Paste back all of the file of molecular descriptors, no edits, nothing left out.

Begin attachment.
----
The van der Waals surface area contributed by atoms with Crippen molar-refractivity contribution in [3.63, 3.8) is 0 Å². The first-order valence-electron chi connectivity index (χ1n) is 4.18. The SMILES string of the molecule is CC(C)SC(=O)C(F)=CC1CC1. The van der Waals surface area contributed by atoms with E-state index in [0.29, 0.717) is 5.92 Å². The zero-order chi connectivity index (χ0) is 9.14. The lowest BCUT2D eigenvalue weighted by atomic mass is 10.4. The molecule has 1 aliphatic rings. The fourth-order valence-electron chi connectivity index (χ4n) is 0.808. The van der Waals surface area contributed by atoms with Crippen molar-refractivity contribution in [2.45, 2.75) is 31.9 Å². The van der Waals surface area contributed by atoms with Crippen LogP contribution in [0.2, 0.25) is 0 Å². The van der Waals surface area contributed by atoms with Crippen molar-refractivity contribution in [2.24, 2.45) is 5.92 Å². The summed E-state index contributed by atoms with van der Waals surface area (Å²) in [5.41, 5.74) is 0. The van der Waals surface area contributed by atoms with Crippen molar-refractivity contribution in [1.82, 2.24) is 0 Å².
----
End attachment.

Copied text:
The van der Waals surface area contributed by atoms with Crippen molar-refractivity contribution in [3.63, 3.8) is 0 Å². The first-order valence-electron chi connectivity index (χ1n) is 4.18. The SMILES string of the molecule is CC(C)SC(=O)C(F)=CC1CC1. The van der Waals surface area contributed by atoms with E-state index in [0.29, 0.717) is 5.92 Å². The zero-order chi connectivity index (χ0) is 9.14. The lowest BCUT2D eigenvalue weighted by atomic mass is 10.4. The molecule has 1 aliphatic rings. The fourth-order valence-electron chi connectivity index (χ4n) is 0.808. The van der Waals surface area contributed by atoms with Crippen molar-refractivity contribution in [2.45, 2.75) is 31.9 Å². The van der Waals surface area contributed by atoms with Crippen LogP contribution in [0.2, 0.25) is 0 Å². The van der Waals surface area contributed by atoms with Crippen molar-refractivity contribution in [2.24, 2.45) is 5.92 Å². The summed E-state index contributed by atoms with van der Waals surface area (Å²) in [5.41, 5.74) is 0. The van der Waals surface area contributed by atoms with Crippen molar-refractivity contribution in [1.82, 2.24) is 0 Å².